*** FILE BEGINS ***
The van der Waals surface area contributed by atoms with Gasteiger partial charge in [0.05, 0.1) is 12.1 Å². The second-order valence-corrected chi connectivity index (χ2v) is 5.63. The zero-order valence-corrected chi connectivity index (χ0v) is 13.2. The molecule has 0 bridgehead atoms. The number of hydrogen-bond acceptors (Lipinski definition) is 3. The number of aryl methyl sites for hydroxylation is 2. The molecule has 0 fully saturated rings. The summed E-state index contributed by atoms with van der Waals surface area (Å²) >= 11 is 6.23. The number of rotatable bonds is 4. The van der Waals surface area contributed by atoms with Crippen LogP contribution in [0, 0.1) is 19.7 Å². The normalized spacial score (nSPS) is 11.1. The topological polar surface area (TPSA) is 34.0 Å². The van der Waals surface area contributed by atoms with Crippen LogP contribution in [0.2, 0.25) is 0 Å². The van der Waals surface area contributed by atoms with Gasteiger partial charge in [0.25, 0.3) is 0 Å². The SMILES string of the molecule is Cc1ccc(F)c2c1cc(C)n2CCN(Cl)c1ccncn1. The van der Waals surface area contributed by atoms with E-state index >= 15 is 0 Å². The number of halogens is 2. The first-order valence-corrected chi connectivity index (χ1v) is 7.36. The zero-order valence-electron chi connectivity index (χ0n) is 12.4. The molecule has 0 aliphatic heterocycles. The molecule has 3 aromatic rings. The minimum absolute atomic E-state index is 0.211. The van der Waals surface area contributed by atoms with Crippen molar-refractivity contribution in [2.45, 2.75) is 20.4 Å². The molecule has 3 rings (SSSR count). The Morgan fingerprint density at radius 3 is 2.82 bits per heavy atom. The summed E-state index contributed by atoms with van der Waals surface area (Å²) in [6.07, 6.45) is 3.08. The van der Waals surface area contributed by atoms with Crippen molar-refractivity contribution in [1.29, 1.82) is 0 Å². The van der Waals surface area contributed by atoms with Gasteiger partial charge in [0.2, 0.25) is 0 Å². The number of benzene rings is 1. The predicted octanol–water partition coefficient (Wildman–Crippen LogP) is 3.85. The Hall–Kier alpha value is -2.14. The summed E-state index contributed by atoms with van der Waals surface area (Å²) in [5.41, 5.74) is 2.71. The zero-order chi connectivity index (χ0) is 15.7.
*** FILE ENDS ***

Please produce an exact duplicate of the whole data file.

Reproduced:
The van der Waals surface area contributed by atoms with Gasteiger partial charge in [0.05, 0.1) is 12.1 Å². The second-order valence-corrected chi connectivity index (χ2v) is 5.63. The zero-order valence-corrected chi connectivity index (χ0v) is 13.2. The molecule has 0 bridgehead atoms. The number of hydrogen-bond acceptors (Lipinski definition) is 3. The number of aryl methyl sites for hydroxylation is 2. The molecule has 0 fully saturated rings. The summed E-state index contributed by atoms with van der Waals surface area (Å²) >= 11 is 6.23. The number of rotatable bonds is 4. The van der Waals surface area contributed by atoms with Crippen LogP contribution in [0, 0.1) is 19.7 Å². The normalized spacial score (nSPS) is 11.1. The topological polar surface area (TPSA) is 34.0 Å². The van der Waals surface area contributed by atoms with Crippen LogP contribution in [0.2, 0.25) is 0 Å². The van der Waals surface area contributed by atoms with Gasteiger partial charge in [0.25, 0.3) is 0 Å². The SMILES string of the molecule is Cc1ccc(F)c2c1cc(C)n2CCN(Cl)c1ccncn1. The van der Waals surface area contributed by atoms with E-state index >= 15 is 0 Å². The number of halogens is 2. The first-order valence-corrected chi connectivity index (χ1v) is 7.36. The zero-order valence-electron chi connectivity index (χ0n) is 12.4. The molecule has 0 aliphatic heterocycles. The molecule has 3 aromatic rings. The minimum absolute atomic E-state index is 0.211. The van der Waals surface area contributed by atoms with Crippen molar-refractivity contribution in [2.45, 2.75) is 20.4 Å². The molecule has 3 rings (SSSR count). The Morgan fingerprint density at radius 3 is 2.82 bits per heavy atom. The summed E-state index contributed by atoms with van der Waals surface area (Å²) in [6.07, 6.45) is 3.08. The van der Waals surface area contributed by atoms with Crippen molar-refractivity contribution in [1.29, 1.82) is 0 Å². The van der Waals surface area contributed by atoms with Gasteiger partial charge in [0.2, 0.25) is 0 Å². The number of benzene rings is 1. The predicted octanol–water partition coefficient (Wildman–Crippen LogP) is 3.85. The Hall–Kier alpha value is -2.14. The summed E-state index contributed by atoms with van der Waals surface area (Å²) in [5.41, 5.74) is 2.71. The zero-order chi connectivity index (χ0) is 15.7.